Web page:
motivated to start working on recipes, I won't block anything. :)

> However, I still think that puppet is the only tool that can help us
> resolving the config file problem, so it may be bad to do anything
> without him.
> (in fact it depends on the amount of work I feel like putting on new
> AlternC version, and my opinion on puppet follows this variation ...
> sometimes I like it for its power, sometimes I fear it for its hard
> learning curve)

In my opinion, we should put a lot of work on AlternC v2.0, especially
on the conceptual level. Which means not starting to code in PHP right
away, but working more on design documents, and starting with test
cases and usage scenarios, for example.

Hard work, and not as stimulating as coding PHP. :p

Then again, I'm all for an incremental approach where we produce lots of
small proof-of-concept prototypes (spikes).

> >>     [ Conclusion ]
> >>
> >> (regarding Daniel work)
> >> If we go and do the v2.0 in PHP, Daniel will work on AlternC v2.0 most
> >> of its time (at least 50% monthly), depending on the work he had on
> >> Metaconsult, collaborating with other developers to obtain a v2.0
> >> quickly. He will just follow the guidelines we give him. AlternC as an
> >> organization may also help financially its work to make it go faster
> >> (Daniel will, in this case, be 100% dedicated to the project) : in that
> >> case we may discuss this point in IRC since most of the informations out
> >> there may be confidential (how, how much, why & so on...)
> >>     
> >
> > We definitly have to meet to discuss the financial details, that's for
> > sure. As I understand, we do have some money to invest in AlternC, and
> > that seemed to have stalled after my original "bounties" proposals:
> >
> > https://alternc.org/wiki/FondsDuLibre
> >
> > Now as for Daniel's work, I guess that it's up to you (Metaconsult) to
> > choose how he will work, but it's nice to hear about it. :)
> yes, let's talk about it on IRC, just tell me there when you are
> available and I will be there on time.

Next tuesday, 18h00 heure de paris, 12h00 heure de montréal?

> >> (regarding AlternC's future)
> >> At the moment, I guess we should go to a v2.0 using php v5 and Mysql 5,
> >> with MVC development & using something like Zend Framework, creating a
> >> modularized web panel.
> >  
> > I'm not too hot on the Zend stuff, I'd rather go with Cake, Symphony,
> > Seagull or ZooP, according to the comparison chart. We should also
> > consider Drupal.
> >
> > That is for the frontend. For the backend, I'm still interested in
> > working on Puppet or another configuration management engine:
> >
> > https://alternc.org/wiki/SystemConfiguration
> >
> > Otherwise, if we stick with PHP all the way, I'd rather look at what
> > other projects are doing (syscp, ravencore and gplhost are all PHP-based,
> > as far as I know, and are very complete software that we shouldn't try
> > to reinvent for ourselves).
> Yes, but none of them looks nice regarding the usability, and many if
> not all are completely written from scratch : they do not use any stuff
> like puppet or a frontend framework.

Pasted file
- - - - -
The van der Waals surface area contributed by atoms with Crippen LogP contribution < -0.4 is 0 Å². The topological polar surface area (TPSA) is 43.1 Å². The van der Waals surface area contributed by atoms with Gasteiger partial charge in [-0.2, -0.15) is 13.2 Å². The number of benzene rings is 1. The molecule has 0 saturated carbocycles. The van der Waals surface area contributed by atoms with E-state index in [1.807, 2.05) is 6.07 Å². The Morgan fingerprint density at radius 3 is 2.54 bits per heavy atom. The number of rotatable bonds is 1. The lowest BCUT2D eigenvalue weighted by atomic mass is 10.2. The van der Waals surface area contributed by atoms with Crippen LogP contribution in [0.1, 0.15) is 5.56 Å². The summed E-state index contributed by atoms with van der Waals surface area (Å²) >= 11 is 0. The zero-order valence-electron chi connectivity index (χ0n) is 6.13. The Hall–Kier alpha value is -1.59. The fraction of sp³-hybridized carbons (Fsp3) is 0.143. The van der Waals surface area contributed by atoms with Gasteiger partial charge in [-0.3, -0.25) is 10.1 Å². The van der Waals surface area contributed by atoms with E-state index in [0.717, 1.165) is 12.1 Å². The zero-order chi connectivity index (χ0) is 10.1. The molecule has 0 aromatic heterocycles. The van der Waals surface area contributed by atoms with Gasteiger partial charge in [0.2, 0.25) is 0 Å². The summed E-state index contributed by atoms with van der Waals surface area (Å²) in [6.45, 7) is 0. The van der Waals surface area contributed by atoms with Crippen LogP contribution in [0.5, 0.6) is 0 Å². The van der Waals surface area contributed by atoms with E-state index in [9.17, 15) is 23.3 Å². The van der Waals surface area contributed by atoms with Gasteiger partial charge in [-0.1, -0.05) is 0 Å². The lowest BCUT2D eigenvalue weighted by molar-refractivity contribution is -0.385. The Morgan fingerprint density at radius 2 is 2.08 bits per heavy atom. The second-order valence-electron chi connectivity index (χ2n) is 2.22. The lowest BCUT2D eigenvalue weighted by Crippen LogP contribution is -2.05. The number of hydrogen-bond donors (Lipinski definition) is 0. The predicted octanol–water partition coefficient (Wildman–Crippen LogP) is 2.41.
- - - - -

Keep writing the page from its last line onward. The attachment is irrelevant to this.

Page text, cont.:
Syscp does use a configuration agent and supports distributing services
amongst more than one machine.

> In my opinion, in the modern web world, it's really a big drawback since
> it prevents anyone to come and help easily, and also prevents a fluent
> adaptation to new services and softwares.

It's all a matter of documentation and proper code writing, in my
opinion. Wether you use your own framework (e.g. Drupal wrote their own)
or reuse an existing one, the adoption from the community will come with
code clarity and proper documentation. For example, Drupal's API is
quite well documented even if they have their own internal framework.

AlternC is also documented, but the internal design is so obscure that
the documentation can't suffice. We need to fix this.

> That's also what AlternD should focus on

Focus on what? Having a nice framework? :)

> > In other words, for me, the only interest in AlternD is to get it to
> > work on multiple machines easily, with solid config file management and
> > easy extensibility. If we just rewrite AlternC in PHP5, we won't be
> > anywhere closer to this, in my opinion.
> Yes, my point was not just to rewrite AlternC in PHP5, but really make
> it the way we already talked about it as you write up there.

Cool. :)

> I just wanted to point out the problems with Ruby & Rails learning
> curve, age, and real lack of competent developers in this field, that
> will surely prevent us to develop easily a complete, usable, secured
> frontend.

I don't really care about RoR. What I care about is a well-documented
and solid backend. I do have to remind people here that friends of mine
at riseup.net are writing a RoR control panel, and that there are people
working on rails, maybe just not on your side right now... We just need
to coordinate the efforts.

> (Sorry for those long and complex answers, but we are really in front
> of a big problem, let's take some time to discuss on it :) )

Of course.

Les écrivains qui ont recours à leurs doigts pour savoir s'ils ont leur
compte de pieds ne sont pas des poètes, ce sont des tactylographes.
                        - Léo Ferré, "Préface"